Yale psychologist Paul Bloom presents a striking new vision of the pleasures of everyday life. The thought of sex with a virgin is intensely arousing for many men. The average American spends over four hours a day watching television. Abstract art can sell for millions of dollars. Young children enjoy playing with imaginary friends and can be comforted by security blankets. People slow their cars to look at gory accidents and go to movies that make them cry.
In this fascinating and witty account, Paul Bloom examines the science behind these curious desires, attractions, and tastes, covering everything from the animal instincts of sex and food to the uniquely human taste for art, music, and stories. Drawing on insights from child development, philosophy, neuroscience, and behavioral economics, How Pleasure Works shows how certain universal habits of the human mind explain what we like and why we like it.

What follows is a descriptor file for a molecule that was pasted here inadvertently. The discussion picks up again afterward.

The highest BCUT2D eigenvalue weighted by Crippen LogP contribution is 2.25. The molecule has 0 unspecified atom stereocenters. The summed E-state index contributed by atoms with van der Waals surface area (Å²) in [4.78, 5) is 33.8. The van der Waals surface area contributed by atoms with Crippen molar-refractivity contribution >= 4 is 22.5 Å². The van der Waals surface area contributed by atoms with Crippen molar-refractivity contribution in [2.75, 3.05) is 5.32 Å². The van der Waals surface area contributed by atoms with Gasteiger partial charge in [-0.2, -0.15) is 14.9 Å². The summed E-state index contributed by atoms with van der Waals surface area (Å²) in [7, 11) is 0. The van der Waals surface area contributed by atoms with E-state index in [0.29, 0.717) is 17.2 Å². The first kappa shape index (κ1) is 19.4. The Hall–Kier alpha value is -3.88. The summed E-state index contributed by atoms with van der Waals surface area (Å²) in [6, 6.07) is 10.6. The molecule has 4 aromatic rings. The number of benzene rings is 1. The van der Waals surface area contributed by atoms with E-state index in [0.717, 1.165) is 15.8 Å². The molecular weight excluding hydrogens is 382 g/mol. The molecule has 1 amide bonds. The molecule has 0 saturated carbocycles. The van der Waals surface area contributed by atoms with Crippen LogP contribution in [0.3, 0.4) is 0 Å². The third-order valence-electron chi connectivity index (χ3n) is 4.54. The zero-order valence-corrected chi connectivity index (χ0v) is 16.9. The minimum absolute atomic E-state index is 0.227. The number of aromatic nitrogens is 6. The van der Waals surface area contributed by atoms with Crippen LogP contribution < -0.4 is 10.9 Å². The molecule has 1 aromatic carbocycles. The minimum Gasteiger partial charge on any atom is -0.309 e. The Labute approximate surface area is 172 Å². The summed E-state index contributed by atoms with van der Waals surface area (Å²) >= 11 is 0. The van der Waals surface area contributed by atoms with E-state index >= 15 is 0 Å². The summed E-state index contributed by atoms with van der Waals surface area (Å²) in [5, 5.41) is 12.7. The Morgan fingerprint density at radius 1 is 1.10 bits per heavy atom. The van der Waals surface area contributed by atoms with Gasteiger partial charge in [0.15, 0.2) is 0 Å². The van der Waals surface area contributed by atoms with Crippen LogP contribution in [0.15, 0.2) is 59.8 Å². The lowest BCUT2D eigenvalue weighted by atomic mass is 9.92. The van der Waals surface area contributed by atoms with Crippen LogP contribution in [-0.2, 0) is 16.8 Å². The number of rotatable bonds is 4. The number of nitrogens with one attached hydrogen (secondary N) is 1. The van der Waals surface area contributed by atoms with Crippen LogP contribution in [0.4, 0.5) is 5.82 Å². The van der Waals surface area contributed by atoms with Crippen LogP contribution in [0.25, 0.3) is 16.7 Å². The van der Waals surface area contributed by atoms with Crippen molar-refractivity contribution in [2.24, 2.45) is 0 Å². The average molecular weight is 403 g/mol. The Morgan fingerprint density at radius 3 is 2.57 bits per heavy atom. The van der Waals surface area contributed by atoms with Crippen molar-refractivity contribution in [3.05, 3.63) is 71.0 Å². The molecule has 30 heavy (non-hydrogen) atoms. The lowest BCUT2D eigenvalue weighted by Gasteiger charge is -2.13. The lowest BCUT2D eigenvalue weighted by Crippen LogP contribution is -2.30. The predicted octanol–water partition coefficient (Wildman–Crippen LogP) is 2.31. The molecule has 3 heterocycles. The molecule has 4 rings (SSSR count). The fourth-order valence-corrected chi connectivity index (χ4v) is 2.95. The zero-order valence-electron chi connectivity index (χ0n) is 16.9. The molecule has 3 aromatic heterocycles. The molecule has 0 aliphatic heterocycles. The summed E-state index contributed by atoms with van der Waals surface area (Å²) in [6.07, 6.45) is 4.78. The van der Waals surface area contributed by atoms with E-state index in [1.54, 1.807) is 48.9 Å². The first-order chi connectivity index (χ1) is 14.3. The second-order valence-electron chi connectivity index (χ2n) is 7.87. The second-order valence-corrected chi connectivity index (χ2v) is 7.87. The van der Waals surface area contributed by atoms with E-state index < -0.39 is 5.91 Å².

©2010 Paul Bloom (P)2010 Audible, Inc.
I enjoyed this book and found it suprisingly easy to listen to unlike some other non-fiction books.
Unlike another reviewer I didn't find anything wrong with the narrator. Maybe not a silver tongue but definitely better than most university lecturers. I felt like the narrator was talking to me about the subject which is what I was looking for.
"Good content. Bad reading."
The content in this book is pretty good and gets better after Paul Bloom stops talking about eating people. However, even the parts that could be entertaining or funny are sucked completely dry by Jeremy Johnson who gave less pizazz than a divorce lawyer. I want to listen to this book again to review the content but I know I will avoid it as the reading just bored me to frustration.
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